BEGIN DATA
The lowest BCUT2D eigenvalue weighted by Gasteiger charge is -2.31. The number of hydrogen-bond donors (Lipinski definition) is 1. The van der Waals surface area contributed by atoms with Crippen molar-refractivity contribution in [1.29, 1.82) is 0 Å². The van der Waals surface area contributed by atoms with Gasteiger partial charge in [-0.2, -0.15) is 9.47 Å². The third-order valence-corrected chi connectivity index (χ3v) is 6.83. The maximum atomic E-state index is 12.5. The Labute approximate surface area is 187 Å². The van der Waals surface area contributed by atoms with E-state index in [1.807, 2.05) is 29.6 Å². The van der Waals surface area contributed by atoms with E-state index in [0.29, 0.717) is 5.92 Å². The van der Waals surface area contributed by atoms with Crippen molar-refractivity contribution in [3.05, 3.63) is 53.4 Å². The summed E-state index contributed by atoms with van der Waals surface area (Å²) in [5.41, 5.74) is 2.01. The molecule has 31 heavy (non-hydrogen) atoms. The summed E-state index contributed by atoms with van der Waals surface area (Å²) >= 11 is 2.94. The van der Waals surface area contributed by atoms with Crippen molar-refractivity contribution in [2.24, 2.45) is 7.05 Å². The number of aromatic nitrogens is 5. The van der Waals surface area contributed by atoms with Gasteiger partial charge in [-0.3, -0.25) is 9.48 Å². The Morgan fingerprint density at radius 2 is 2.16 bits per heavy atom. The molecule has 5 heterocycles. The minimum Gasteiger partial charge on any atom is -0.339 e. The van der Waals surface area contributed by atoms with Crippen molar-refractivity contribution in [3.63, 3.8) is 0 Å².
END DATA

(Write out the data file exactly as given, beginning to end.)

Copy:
The lowest BCUT2D eigenvalue weighted by Gasteiger charge is -2.31. The number of hydrogen-bond donors (Lipinski definition) is 1. The van der Waals surface area contributed by atoms with Crippen molar-refractivity contribution in [1.29, 1.82) is 0 Å². The van der Waals surface area contributed by atoms with Gasteiger partial charge in [-0.2, -0.15) is 9.47 Å². The third-order valence-corrected chi connectivity index (χ3v) is 6.83. The maximum atomic E-state index is 12.5. The Labute approximate surface area is 187 Å². The van der Waals surface area contributed by atoms with E-state index in [1.807, 2.05) is 29.6 Å². The van der Waals surface area contributed by atoms with E-state index in [0.29, 0.717) is 5.92 Å². The van der Waals surface area contributed by atoms with Crippen molar-refractivity contribution in [3.05, 3.63) is 53.4 Å². The summed E-state index contributed by atoms with van der Waals surface area (Å²) in [5.41, 5.74) is 2.01. The molecule has 31 heavy (non-hydrogen) atoms. The summed E-state index contributed by atoms with van der Waals surface area (Å²) >= 11 is 2.94. The van der Waals surface area contributed by atoms with Crippen molar-refractivity contribution in [2.24, 2.45) is 7.05 Å². The number of aromatic nitrogens is 5. The van der Waals surface area contributed by atoms with Gasteiger partial charge in [-0.3, -0.25) is 9.48 Å². The Morgan fingerprint density at radius 2 is 2.16 bits per heavy atom. The molecule has 5 heterocycles. The minimum Gasteiger partial charge on any atom is -0.339 e. The van der Waals surface area contributed by atoms with Crippen molar-refractivity contribution in [3.63, 3.8) is 0 Å².